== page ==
Also, of importance is   illegal  to legal (called converting  black to white) currency conversion. Large amounts of unaccounted money earned  through  illegal means moves abroad though illegal channels. It  is widely believed that this money comes back to India through  legal  channels as legitimate  investment. It is speculated  that as much as   5% of the GDP  goes out of  the country this way every year.

Earnings by IT companies, who are large Dollar earners, has  slowed down in the  last couple of years.

Even though  economy slowed down  last year, there was  no deceleration in  imports but exports slowed down significantly. Some of it due to problems in the export markets. However,  domestic issues such as high  interest rates, increasing wages, infrastructural issues, depreciation of  currencies of other countries , high domestic inflation, legal/political issues  have  made the exporters less competitive.  This has lead to record current account deficit.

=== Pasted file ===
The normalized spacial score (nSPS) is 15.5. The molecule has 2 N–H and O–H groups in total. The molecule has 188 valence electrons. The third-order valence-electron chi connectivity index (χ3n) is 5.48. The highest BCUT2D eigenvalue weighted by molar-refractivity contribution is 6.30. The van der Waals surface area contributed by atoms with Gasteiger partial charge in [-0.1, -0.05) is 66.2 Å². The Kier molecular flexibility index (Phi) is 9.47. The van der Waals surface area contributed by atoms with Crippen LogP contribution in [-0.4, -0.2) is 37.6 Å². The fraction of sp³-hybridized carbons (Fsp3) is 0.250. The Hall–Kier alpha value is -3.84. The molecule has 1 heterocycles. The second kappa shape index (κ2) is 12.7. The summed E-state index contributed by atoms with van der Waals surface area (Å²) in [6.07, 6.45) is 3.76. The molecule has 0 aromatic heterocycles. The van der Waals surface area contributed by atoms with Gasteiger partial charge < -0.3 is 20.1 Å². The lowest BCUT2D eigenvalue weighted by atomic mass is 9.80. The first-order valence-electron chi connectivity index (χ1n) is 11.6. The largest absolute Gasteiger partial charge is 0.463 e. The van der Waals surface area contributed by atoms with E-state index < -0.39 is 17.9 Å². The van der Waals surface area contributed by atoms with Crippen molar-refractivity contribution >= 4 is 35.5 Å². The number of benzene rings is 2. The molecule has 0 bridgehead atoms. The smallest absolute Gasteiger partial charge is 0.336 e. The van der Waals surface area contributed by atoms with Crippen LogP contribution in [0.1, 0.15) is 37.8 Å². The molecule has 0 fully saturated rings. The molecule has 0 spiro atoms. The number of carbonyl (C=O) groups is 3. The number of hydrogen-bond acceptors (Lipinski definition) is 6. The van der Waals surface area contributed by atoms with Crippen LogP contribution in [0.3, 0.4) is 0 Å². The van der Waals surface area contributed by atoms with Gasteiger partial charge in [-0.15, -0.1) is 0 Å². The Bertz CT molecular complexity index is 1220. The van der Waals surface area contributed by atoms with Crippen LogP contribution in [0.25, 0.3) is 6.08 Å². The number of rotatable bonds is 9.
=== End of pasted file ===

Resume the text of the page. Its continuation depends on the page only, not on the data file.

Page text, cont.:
Due to easy money policy of  US- Federal Reserve ( Fed)  and super low  interest rates huge amount of money is available to US  investors for investment.  Since the  growth of US economy has been sluggish  some of  this money finds  it way into India. Though growth in India has been slowing three years in a row still it is one of the few countries with reasonable prospects for growth.

Other  influencers:

Reserve Bank of India (RBI) has limited ability to interfere to influence   exchange rates. It confines its action to controlling the volatility of exchange rate. However, other events such as action by  US Fed  or  Chinese central bank, re-rating by credit rating agencies &  other unexpected events (of black swan type ) can change exchange rate in  unexpected ways.

Why I think Rupee will depreciate?

There was a  widespread perception of policy paralysis, governance deficit, corruption, crony capitalism in the last couple of years.  There was  little movement in government’s  disinvestment of public sector undertaking also. Most of the share sales  were  made to government owned financial institutions.